Key features of Cabinet Government Textbook assumption for British government up till 1960s- that is the supreme decision making body in government Cabinet represented collective identity of the government. All important foreign and domestic decisions made in cabinet For a policy to be official required full cabinet approval Prime Minister considered primus inter pares. This means he had higher status but could be outvoted
Prime Ministerial dominance Harold Wilson was accused by Richard Crossman and Barbara Castle of operating a prime ministerial government… He set up the Kitchen cabinet- cab sec and a few advisors to discuss strategy at No.10. He controlled agenda of meetings and did deals before the Cabinet met. The first PM to understand the power of the TV. By 1983 Mrs T having won the Falklands and the 1983 election was able to pack Cabinet with supporters. Media focused on her. Ultimately, Mrs\T alienate colleagues and she was replaced by John Major. He promised a more collegial style- the Cabinet was less united than before, a battleground for the warring factions within the Conservative Party. Tony Blair combined Wilson’s manipulation government machinery, Mrs\T domination media with controlling the flow of information his style of leadership described as sofa politics which in itself a challenge to Cabinet. Blair style also described as presidential- charismatic speaker who spoke on behalf of nation- Diana death Queen of hearts…heavily involved foreign affairs- Balkans, Iraq, Afghanistan, committing troops to Kosovo, Sierra Leone and Iraq adopting role of commander in chief…
Weaker PMs John Major’s Cabinet warring factions containing some of his deadliest enemies- ‘the bastards speech` Gordon Brown lacked electoral mandate. He did exercise high level control international affairs and a leading statesman in world poverty Action, Climate Change and in response to the global credit crunch but events outside his control credit crunch and recession undermined his authority as did the election that never was ‘Bottler Brown’ David Cameron limited by fact he is in coalition. He also faces considerable back bench dissent- 81 defy whips 2011 over vote on referendum on whether UK should remain in EU and 91 vote against Government proposed TT for the Lords reform bill just before the recess July He has tended to contract out reforms to strong ministers such as Gove and IDS. As a result key policies end up being associated with these men. A 2012 poll by YouGov shows only 17% voters believe he sticks to what he believes in. Professor King of Essex University sees power of the Prime Minister as overrated. Rather than being like the head of a corporation with a range of departments that report to you, it is more like being the Secretary General of the United Nations and having to get rival nations to agree on a particular course of action.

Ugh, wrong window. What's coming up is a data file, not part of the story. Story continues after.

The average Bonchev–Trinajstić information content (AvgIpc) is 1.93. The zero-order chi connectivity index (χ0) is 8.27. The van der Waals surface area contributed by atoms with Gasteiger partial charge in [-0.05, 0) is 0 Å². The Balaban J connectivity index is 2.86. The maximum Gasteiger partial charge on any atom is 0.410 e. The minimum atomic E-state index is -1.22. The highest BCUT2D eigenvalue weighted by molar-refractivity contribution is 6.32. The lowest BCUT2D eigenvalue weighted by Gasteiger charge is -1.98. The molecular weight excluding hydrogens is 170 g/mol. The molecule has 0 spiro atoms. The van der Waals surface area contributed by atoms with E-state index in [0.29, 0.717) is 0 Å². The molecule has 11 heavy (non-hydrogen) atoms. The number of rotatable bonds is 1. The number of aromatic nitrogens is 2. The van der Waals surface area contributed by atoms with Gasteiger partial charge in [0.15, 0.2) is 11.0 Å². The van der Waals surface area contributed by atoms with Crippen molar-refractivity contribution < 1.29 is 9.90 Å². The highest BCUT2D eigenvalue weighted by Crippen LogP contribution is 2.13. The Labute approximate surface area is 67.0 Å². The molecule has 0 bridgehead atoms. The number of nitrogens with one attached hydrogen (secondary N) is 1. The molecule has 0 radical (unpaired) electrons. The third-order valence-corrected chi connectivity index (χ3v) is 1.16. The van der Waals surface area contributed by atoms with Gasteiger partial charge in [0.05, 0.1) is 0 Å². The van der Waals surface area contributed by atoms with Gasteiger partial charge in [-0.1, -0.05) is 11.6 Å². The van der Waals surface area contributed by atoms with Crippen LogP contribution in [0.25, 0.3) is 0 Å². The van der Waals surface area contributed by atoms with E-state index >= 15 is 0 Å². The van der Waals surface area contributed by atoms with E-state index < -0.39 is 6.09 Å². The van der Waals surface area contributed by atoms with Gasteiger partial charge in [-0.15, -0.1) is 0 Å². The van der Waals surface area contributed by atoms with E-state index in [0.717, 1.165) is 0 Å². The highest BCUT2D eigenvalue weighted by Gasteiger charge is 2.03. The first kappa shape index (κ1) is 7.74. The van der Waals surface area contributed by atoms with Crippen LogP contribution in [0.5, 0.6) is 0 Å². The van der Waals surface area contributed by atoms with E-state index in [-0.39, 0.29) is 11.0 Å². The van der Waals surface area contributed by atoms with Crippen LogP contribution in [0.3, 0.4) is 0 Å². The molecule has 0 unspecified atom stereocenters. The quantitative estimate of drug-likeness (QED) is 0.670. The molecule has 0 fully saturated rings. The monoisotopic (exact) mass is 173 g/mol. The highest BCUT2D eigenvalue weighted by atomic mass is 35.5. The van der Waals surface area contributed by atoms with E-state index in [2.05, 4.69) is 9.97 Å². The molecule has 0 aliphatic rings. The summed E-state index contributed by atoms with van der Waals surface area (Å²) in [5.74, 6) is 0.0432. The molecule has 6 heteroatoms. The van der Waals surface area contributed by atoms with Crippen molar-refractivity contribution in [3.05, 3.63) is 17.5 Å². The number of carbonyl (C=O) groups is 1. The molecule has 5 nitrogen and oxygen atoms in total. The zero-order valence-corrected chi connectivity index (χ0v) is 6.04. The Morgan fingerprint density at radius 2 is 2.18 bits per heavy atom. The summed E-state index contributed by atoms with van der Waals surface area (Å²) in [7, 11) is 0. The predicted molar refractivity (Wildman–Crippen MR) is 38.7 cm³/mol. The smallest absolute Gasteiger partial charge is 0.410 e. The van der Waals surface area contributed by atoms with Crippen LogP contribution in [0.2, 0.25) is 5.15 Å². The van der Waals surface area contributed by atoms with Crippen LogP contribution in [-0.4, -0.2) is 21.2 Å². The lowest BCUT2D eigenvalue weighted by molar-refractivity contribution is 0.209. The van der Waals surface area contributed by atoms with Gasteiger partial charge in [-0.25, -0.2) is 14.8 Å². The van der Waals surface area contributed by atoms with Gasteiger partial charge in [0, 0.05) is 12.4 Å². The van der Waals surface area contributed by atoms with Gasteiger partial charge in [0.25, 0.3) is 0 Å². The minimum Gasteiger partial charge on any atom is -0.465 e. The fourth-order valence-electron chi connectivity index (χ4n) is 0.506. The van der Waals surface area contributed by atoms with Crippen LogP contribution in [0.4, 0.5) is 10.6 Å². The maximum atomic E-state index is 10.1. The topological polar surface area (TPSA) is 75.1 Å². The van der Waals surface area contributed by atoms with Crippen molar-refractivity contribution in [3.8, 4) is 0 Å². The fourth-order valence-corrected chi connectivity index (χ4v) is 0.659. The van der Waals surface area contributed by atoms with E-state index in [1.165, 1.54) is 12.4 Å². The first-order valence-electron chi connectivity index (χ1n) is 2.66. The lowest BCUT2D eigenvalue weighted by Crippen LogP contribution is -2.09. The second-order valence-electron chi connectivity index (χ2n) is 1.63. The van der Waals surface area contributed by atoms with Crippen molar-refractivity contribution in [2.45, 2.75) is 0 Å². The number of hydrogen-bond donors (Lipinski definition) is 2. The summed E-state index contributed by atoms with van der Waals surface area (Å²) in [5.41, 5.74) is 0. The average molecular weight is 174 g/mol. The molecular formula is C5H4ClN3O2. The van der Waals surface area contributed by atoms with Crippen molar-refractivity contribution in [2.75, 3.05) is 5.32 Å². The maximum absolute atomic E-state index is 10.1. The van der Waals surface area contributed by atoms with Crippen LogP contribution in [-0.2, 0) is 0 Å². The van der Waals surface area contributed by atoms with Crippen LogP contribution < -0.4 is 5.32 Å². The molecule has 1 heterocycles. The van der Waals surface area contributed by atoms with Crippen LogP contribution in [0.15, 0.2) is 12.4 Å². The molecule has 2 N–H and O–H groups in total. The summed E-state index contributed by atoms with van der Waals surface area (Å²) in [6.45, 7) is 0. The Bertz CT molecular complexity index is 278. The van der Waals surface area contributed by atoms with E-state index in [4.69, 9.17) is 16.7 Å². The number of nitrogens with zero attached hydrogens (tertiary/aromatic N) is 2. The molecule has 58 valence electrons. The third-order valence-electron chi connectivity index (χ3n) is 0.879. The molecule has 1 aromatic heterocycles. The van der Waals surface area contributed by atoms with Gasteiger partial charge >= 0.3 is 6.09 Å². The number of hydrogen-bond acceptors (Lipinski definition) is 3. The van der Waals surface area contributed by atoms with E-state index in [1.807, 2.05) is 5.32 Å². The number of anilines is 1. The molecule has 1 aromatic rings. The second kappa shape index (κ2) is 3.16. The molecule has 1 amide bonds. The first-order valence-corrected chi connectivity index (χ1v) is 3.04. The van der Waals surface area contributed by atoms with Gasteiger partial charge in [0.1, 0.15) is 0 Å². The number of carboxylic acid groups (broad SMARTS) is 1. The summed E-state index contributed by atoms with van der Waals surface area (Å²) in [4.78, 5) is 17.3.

Marginalisation of the Cabinet Prime ministerial dominance Growth in complexity of government has meant a shift to Cabinet committees as cabinet is too unwieldy. These can decide on government policy. Meetings are shorter- rarely an hour and only once a week. Large departments are more independent. Rise of bilateral meetings Growth in Number 10 as a decision making body- rise in numbers of think tanks and special advisors working directly for Number 10 has marginalised cabinet.
Factors influencing appointment Cabinet- constitutionally limited to around 22 Single Party government Promises to political allies- Cameron and Osborne, Brown and Straw Those who represent key groups- Alan Johnson the unions, Theresa May the right To silence a potential rebel Identify men of talent Old personal friends- brown and Balls, Cameron and Denham Popular figures with media/public- Vince Cable Ideological coherence- IDS represent social conservatism which concerned with social deprivation Ability- Ken Clarke as justice secretary Coalition Consult with coalition partner about which members of his party to be included Balance of membership reflects balance of the two parties in Commons Coalition partner requires a prominent role- Nick Clegg appointed as deputy PM
Remaining functions of the Cabinet Settling ministerial disputes a key role in the Coalition Making decisions that cannot be made elsewhere- GB decision to replace Trident, Major on replacement poll tax with community charge. Dealing with domestic emergencies Determining presentation of policy- the united front for the media Legitimising decisions made elsewhere